Life is fraught with decisions. Stay or go. Walk or ride. 360 or Wii. To be or not to be. But you don't have to choose daily whether to be the first human to meet intelligent life in space, or to leave your campsite for barren arctic wastes, now do you?
The little choices we all make in the process of carousing are contrasted with the once-in-a-lifetime ones in the latest round from Carling out of Beattie McGuinness Bungay, directed by the ever-entertaining Fredrik Bond.
What helps these big decisions be small and manageable? Your mates. The first spot, "Space," dropped early last week and introduces the squad—five normal, scruffy dudes gaping in awe at a radiant being outside their spacecraft. "Do you seek the truth?" it booms, and asks the brave group to come forward. "Hang on, are those trainers?" Mission cancelled. The Supreme Being's got a dress code he has to uphold, and low tops with pink laces aren't pulling the same weight everyone else's space booties are. "Every time," one of the group groans, and despite the offender's insistence on them being "quite smart" it's time to part ways. But no! The music swells, the boys show solidarity and try somewhere down the street. It's all right, they figure—like in Swingers, this place is dead anyway.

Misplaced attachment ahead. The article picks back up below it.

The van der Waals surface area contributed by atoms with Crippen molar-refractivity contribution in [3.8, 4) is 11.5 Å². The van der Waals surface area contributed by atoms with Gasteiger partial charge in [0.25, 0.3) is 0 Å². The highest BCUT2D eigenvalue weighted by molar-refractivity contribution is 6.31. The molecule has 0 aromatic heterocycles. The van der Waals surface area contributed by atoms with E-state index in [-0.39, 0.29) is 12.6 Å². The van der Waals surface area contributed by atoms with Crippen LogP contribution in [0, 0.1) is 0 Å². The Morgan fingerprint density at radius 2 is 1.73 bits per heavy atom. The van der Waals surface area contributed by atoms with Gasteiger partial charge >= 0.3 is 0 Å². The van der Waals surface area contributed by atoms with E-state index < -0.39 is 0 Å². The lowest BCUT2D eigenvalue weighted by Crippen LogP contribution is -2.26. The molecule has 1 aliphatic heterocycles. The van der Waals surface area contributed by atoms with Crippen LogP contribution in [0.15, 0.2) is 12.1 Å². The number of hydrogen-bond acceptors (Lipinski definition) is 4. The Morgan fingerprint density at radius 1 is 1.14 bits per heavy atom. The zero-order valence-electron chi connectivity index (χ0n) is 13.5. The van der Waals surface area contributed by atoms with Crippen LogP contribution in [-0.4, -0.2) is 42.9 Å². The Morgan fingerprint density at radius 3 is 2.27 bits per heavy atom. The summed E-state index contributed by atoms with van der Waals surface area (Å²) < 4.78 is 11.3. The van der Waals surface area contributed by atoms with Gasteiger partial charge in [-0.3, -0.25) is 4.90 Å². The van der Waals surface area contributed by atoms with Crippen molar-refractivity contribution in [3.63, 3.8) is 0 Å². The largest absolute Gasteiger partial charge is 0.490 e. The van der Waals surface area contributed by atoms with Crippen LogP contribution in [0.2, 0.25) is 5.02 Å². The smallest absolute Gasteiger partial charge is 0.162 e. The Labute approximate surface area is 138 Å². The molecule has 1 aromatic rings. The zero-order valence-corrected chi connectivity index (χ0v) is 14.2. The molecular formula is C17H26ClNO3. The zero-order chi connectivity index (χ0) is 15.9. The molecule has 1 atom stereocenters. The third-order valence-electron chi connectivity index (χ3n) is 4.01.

"Out," the better of the two companion spots, came on Friday, a foreboding warning to New York City's first sub-freezing weekend. In a scene that would have been right at home in Simon Pegg's British sitcom , a group of polar explorers, beards encrusted in ice, loses their radio and low, mourning horns compete with the wind whipping through their thin tent. "Are we going out, then?" Dan asks. "Go out there, in the freezing wastes?" his mate responds. It might be a good night to stay in. "We have to go out," Dan counters. "It's my Spaced birthday." It is his birthday! Optimistic about dress code ("Is it smart? Smart casual, probably") the decision to go out is made; they're going to give Dan the best birthday he'll ever remember. As the spot cuts to a shot of an arctic camp beset with howling wind and snow, another mate pokes his head out of the tent and looks up. "It's brightening up!" Cut to the tagline, You Know Who Your Mates Are, and a pint of Carling with "Belong" in the logo.
Great acting, tight writing and fantastic timing make these spots what they are—fine testaments to the solidarity of a group, and a smart brand association with the stick-up-for-each-other mentality millions of drinkers carry with them when they're out in the universe, be it on an ice floe at the very bottom, orbiting near some strange space essence or cruising for adventure on a Saturday, out on the town. To discuss this article, visit the Creativity Forums.